“If we find something else that’s better, I’m all ears,” Gomes said. “If the data says there’s something better, we should try it, but until then, we shouldn’t throw away something that’s working.”

Jefferson Elementary

At Jefferson Elementary, one of the first designated schools, Principal Kali Isom-Moore said it’s not just the additional instructional time, but the flexibility and collaborative nature of the program that made a difference.

“There’s only so much time in a day, and we were trying to teach integers, but the kids didn’t know place value,” Isom-Moore said. “We needed time outside of that to build skills where there was a deficit.”

The additional instructional time was added in throughout the day and could be spent on guided reading in small groups with a teacher, while advanced students were given time to work on projects. Meanwhile, teachers met with instructional coaches and consultants during the extra 80 professional development hours.

After its first year as a designated school, Jefferson improved reading scores by 12 points. Last year, the school gained 4 points, a slowdown that Isom-Moore attributes in part to the nature of the test that becomes more rigorous as the kids progress. The school aims to have 50 percent of students proficient this year.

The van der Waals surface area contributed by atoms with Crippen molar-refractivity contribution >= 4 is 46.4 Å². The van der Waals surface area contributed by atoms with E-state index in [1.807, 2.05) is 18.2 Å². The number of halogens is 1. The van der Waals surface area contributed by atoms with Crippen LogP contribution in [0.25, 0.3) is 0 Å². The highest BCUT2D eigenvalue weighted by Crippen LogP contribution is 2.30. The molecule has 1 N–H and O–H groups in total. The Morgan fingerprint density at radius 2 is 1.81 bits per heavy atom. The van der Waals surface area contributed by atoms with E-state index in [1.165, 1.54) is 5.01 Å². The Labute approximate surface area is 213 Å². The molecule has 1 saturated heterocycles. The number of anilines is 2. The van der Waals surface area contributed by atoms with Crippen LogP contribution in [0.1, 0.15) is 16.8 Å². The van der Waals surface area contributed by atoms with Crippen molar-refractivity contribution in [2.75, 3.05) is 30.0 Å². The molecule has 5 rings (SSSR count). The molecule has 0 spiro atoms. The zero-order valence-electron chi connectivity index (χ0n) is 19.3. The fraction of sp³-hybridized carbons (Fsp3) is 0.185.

Isom-Moore said Jefferson teachers were at first somewhat apprehensive about the additional instructional time, as they were already putting in extra hours as part of their regular teaching duties. But voting on how to schedule the hours, plus the extra 10 percent pay bump, helped ease their worries, Isom-Moore said.

“Seeing the scores go up, too, that was motivation,” Isom-Moore said.

Excitement was in the air, and on the ground, for students at Jefferson Elementary School, for the long anticipated “Shoe Day,” when Shoes That Fit, visited school and provided 500 pairs of new athletic shoes.

Teachers respond

The emphasis on extra math and reading work can mean that there’s less time for other subjects like history and science. But the trade-off is that students are able to take elective classes once they reach middle school, Gomes said, rather than remedial math and reading classes.

The real issue with the program is that it often doesn’t function as described, according to Fresno Teachers Association president Manuel Bonilla. Though teachers are promised a flexible use of their additional time, it’s eaten up instead by data analysis, or it’s dictated to them by higher-ups, Bonilla said.

The increase in test scores also works out to several million dollars spent for each percentage point. And if that’s what’s necessary, Bonilla said, it raises the question of why the district has struggled to find the money to reduce class sizes – an approach that has been linked to higher test scores in early elementary grades.

“There’s a huge disconnect between downtown (the district office) and the classroom,” Bonilla said. “If we’re going to say this model is the thing, then implement it the way you say you are, and be clear in how we are determining success.”

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Aleksandra Appleton covers schools for the Fresno Bee. She grew up in Fresno before attending UC San Diego and the Columbia Graduate School of Journalism.